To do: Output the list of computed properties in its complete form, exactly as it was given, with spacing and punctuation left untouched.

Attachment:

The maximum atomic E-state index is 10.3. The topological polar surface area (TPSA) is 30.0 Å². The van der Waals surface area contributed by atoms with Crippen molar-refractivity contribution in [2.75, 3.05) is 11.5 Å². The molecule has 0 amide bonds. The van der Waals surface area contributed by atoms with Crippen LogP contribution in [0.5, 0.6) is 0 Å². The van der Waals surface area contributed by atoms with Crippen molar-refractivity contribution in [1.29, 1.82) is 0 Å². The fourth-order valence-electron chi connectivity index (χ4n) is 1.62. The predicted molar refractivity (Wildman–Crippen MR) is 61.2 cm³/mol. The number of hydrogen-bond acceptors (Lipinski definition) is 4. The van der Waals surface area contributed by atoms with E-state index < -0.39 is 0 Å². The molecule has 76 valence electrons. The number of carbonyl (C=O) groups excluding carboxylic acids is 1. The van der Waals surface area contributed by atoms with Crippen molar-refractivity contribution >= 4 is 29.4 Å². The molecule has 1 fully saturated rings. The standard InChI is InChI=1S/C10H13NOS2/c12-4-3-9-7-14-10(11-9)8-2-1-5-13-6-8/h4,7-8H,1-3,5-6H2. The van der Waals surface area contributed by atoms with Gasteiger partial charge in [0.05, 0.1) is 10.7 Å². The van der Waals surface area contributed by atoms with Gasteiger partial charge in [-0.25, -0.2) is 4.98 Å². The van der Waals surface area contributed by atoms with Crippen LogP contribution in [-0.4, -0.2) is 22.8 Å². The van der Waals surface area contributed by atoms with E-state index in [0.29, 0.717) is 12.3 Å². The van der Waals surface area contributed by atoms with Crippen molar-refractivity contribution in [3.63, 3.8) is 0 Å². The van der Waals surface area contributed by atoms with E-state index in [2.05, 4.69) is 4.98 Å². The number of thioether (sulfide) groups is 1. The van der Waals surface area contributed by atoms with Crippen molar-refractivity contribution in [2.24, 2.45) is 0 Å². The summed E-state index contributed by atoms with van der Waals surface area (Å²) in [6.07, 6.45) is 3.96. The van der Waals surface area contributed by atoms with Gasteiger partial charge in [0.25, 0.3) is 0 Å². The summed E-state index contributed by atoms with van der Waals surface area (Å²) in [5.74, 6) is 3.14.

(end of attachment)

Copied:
The maximum atomic E-state index is 10.3. The topological polar surface area (TPSA) is 30.0 Å². The van der Waals surface area contributed by atoms with Crippen molar-refractivity contribution in [2.75, 3.05) is 11.5 Å². The molecule has 0 amide bonds. The van der Waals surface area contributed by atoms with Crippen LogP contribution in [0.5, 0.6) is 0 Å². The van der Waals surface area contributed by atoms with Crippen molar-refractivity contribution in [1.29, 1.82) is 0 Å². The fourth-order valence-electron chi connectivity index (χ4n) is 1.62. The predicted molar refractivity (Wildman–Crippen MR) is 61.2 cm³/mol. The number of hydrogen-bond acceptors (Lipinski definition) is 4. The van der Waals surface area contributed by atoms with E-state index < -0.39 is 0 Å². The molecule has 76 valence electrons. The number of carbonyl (C=O) groups excluding carboxylic acids is 1. The van der Waals surface area contributed by atoms with Crippen molar-refractivity contribution >= 4 is 29.4 Å². The molecule has 1 fully saturated rings. The standard InChI is InChI=1S/C10H13NOS2/c12-4-3-9-7-14-10(11-9)8-2-1-5-13-6-8/h4,7-8H,1-3,5-6H2. The van der Waals surface area contributed by atoms with Gasteiger partial charge in [0.05, 0.1) is 10.7 Å². The van der Waals surface area contributed by atoms with Gasteiger partial charge in [-0.25, -0.2) is 4.98 Å². The van der Waals surface area contributed by atoms with Crippen LogP contribution in [-0.4, -0.2) is 22.8 Å². The van der Waals surface area contributed by atoms with E-state index in [0.29, 0.717) is 12.3 Å². The van der Waals surface area contributed by atoms with Crippen molar-refractivity contribution in [3.63, 3.8) is 0 Å². The van der Waals surface area contributed by atoms with E-state index in [2.05, 4.69) is 4.98 Å². The number of thioether (sulfide) groups is 1. The van der Waals surface area contributed by atoms with Crippen molar-refractivity contribution in [2.24, 2.45) is 0 Å². The summed E-state index contributed by atoms with van der Waals surface area (Å²) in [6.07, 6.45) is 3.96. The van der Waals surface area contributed by atoms with Gasteiger partial charge in [0.25, 0.3) is 0 Å². The summed E-state index contributed by atoms with van der Waals surface area (Å²) in [5.74, 6) is 3.14.